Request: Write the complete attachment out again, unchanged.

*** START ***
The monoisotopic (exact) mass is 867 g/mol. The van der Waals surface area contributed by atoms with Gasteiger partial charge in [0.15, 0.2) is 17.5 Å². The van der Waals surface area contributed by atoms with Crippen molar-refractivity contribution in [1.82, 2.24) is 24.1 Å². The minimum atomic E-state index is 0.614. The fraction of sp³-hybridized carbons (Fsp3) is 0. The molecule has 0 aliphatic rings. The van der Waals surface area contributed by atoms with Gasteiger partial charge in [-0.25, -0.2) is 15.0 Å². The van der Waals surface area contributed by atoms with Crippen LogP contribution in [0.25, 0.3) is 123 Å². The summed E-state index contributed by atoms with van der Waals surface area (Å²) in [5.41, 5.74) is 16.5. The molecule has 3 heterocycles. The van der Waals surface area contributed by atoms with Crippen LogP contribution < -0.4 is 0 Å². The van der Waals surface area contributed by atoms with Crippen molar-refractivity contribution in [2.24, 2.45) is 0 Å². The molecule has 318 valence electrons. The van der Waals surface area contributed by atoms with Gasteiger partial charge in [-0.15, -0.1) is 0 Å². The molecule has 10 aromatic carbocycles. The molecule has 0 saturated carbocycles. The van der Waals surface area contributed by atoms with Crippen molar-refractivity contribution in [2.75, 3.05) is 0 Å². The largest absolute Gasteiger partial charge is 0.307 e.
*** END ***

The monoisotopic (exact) mass is 867 g/mol. The van der Waals surface area contributed by atoms with Gasteiger partial charge in [0.15, 0.2) is 17.5 Å². The van der Waals surface area contributed by atoms with Crippen molar-refractivity contribution in [1.82, 2.24) is 24.1 Å². The minimum atomic E-state index is 0.614. The fraction of sp³-hybridized carbons (Fsp3) is 0. The molecule has 0 aliphatic rings. The van der Waals surface area contributed by atoms with Gasteiger partial charge in [-0.25, -0.2) is 15.0 Å². The van der Waals surface area contributed by atoms with Crippen LogP contribution in [0.25, 0.3) is 123 Å². The summed E-state index contributed by atoms with van der Waals surface area (Å²) in [5.41, 5.74) is 16.5. The molecule has 3 heterocycles. The van der Waals surface area contributed by atoms with Crippen LogP contribution < -0.4 is 0 Å². The van der Waals surface area contributed by atoms with Crippen molar-refractivity contribution in [2.24, 2.45) is 0 Å². The molecule has 318 valence electrons. The van der Waals surface area contributed by atoms with Gasteiger partial charge in [-0.15, -0.1) is 0 Å². The molecule has 10 aromatic carbocycles. The molecule has 0 saturated carbocycles. The van der Waals surface area contributed by atoms with Crippen molar-refractivity contribution in [2.75, 3.05) is 0 Å². The largest absolute Gasteiger partial charge is 0.307 e.